There are few hard and fast rules for lawn mowing. Different grasses flourish at different times of year, experiencing seasonal growth spurts in response to either warm or cold weather. During periods of rapid growth, grass should be cut routinely, regardless of the outdoor temperature. In other words, grass should be mowed when it needs it, not according to a schedule, thermometer or calendar.
As the name implies, cool-season grasses grow best in cold climates. Popular throughout the North, they flourish in the spring and fall, where they often remain green beneath the winter snow. That being said, do not mow these grasses when they are covered in snow or frost; wait for the ice to melt before trimming the blades to avoid damaging the fragile plant tissues. Cool-season grasses also have a tendency to turn brown during periods of hot, dry weather. Do not mow the lawn in the summer until the grass turns green and begins to grow again. Allow the lawn to reach at least 4 inches in height before trimming as this will help protect the roots from burning.
Warm-season grasses thrive in hot climates. Common throughout the South, warm-season grasses grow most actively during the sultry days of summer, displaying a rich green color even when exposed to high heat, endless sun and periodic drought. Accordingly, they go dormant during periods of cold weather and generally do not need to be mowed once the daily high temperature drops below 50 degrees Fahrenheit.
Native grasses, such as buffalo grass, prairie grass and blue grama grass, create tough, drought-tolerant lawns that prosper under difficult conditions. Some native grasses grow so gradually they never need to be mowed at all; others may require a periodic trim -- one in the early summer and another in early fall. These slow growers may take a few weeks to germinate, but once they are established, native grass lawns are virtually maintenance free needing no irrigation or fertilization. They are also tolerant of extreme temperatures and can withstand summer highs of up to 120 degrees Fahrenheit and winter lows down to negative 40 degrees.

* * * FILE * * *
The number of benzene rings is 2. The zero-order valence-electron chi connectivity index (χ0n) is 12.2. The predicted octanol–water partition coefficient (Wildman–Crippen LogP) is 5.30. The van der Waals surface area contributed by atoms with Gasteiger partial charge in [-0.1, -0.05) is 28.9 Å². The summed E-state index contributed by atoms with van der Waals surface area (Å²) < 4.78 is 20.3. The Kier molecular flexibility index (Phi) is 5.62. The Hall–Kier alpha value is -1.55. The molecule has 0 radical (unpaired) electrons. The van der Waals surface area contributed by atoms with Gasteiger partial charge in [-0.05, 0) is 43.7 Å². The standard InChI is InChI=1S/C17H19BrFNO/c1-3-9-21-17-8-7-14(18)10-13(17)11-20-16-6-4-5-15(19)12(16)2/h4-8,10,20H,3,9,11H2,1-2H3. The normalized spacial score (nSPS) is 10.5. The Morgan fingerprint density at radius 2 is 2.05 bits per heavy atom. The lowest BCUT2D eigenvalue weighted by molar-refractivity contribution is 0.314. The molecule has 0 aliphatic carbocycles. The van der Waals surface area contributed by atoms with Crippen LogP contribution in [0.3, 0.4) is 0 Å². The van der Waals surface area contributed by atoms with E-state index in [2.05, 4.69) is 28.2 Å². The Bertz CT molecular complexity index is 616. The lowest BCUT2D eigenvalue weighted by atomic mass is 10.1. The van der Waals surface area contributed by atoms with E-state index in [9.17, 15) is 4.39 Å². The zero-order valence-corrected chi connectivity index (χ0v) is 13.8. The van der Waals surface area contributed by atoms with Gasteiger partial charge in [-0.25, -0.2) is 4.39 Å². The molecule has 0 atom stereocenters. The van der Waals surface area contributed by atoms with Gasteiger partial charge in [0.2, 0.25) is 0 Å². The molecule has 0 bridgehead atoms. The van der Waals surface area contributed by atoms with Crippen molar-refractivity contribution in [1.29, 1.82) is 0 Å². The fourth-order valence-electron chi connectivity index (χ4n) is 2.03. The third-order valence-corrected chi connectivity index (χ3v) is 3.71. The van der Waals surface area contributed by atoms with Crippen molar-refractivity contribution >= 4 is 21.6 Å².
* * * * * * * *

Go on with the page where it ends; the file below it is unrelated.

Regardless of grass type, set the blade on the mower so that it removes no more than 1/3 of the current growth. Cutting the grass too short stresses the plants and weakens the root system, resulting in thin, weedy lawns. Sharpen the mowing blade at least once a month during mowing season. A dull blade tears the grass, rather than cutting it cleanly, causing the lawn to look ragged and shaggy. During periods of rainy weather, wait for the grass to dry before mowing since damp grass clings to the mower blades and soft, wet soil is easily damaged by heavy equipment.
Lisa Parris is a writer and former features editor of "The Caldwell County News." Her work has also appeared in the "Journal of Comparative Parasitology," "The Monterey County Herald" and "The Richmond Daily News." In 2012, Parris was honored with awards from the Missouri Press Association for best feature story, best feature series and best humor series.